Career Planning Events Spring 2016

Everyone is welcome at these upcoming events. Email if you have questions.

April 4, 4:00 – 5:00pm, EB 259.  Grad School and You. Hear LAS alumni who are now pursuing a range of graduate degrees here at Illinois talk about the experience and give advice on choosing a program, applying, and succeeding.

April 5, 4:30 – 5:50pm, EB 108. Interviewing 101.  Kristine McCoskey will draw on her experience as a corporate recruiter to help you sell your skills, speak with confidence to employers, and handle challenging interview situations.

April 11, 4 – 5pm, EB 104. Business Careers for English/CW Majors. Andrew Allen, Director of Illinois Business Consulting, will discuss the hiring needs of the business world and the skills that humanities majors can bring to fields like consulting and management

April 12, 5 – 5:50, EB 119.  Project Management for English/CW Majors. Anne Odom, a project manager for DS Volition (video game development company in Champaign), will explain what project management is, why humanities majors are good at it, and how you can position yourself to do it for a living.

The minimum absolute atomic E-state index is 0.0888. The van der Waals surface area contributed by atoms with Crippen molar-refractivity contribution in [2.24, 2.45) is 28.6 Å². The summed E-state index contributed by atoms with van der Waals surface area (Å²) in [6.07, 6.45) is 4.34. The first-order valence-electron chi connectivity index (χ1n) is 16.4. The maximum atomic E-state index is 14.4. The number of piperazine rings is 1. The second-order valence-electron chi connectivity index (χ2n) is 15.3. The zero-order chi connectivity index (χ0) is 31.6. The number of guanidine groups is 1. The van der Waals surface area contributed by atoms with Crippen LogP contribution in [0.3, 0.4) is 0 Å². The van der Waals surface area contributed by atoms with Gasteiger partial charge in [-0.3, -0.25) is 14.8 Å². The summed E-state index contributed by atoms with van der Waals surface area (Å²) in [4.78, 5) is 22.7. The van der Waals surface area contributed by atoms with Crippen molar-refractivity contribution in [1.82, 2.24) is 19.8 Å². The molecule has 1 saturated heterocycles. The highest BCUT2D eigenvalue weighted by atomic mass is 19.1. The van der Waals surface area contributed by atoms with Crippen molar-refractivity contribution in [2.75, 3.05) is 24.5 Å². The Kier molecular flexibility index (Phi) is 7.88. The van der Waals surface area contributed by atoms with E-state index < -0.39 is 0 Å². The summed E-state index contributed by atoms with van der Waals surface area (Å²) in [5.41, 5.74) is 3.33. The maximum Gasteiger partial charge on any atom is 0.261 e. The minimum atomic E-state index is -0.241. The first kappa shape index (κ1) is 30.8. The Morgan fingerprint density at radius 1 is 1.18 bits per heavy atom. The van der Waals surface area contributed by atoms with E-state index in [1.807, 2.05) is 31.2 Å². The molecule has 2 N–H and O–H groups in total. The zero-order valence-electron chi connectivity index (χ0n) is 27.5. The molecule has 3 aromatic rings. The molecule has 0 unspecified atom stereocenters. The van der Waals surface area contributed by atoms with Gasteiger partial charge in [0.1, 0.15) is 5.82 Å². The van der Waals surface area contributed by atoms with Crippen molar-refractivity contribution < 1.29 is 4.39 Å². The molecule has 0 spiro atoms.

April 19, 5 – 5:50, EB 119.  Business Communication for English/CW Majors. Kate Ditewig-Morris, internship coordinator for the Dept. of Communications and previously a writer for Caterpillar, Inc., will discuss careers in writing for businesses.

April 26, 5 – 5:50, EB 119.  Customer Support for Humanities Majors. Pat East of Pixo (a custom software company in Urbana) will describe this growth field in the tech industry at which humanities majors excel.

What to Expect at a Career Fair (and Why You Should Go)

The Research Park Career Fair is still ahead of us (March 15), but much of the spring career fair season is winding down.  If you went to a career fair this year, well done!  Career fairs are a great way to meet potential employers, explore career paths, and practice your interviewing and networking skills.  If you didn’t go to one, definitely plan to take advantage of them next year!  While some fairs (e.g., the Engineering Career Fair, the Urban Planning Fair) are intended for students with specific technical skills, many fairs feature recruiters seeking students from a variety of programs. Fairs are also targeted towards particular fields of relevance to department of English majors.  The Design+ Job Fair, the Arts and Culture Fair in Chicago, the Educators Fair, and the Illini Career and Internship Fair are particularly oriented towards the interests and skills of people who study English and Creative Writing.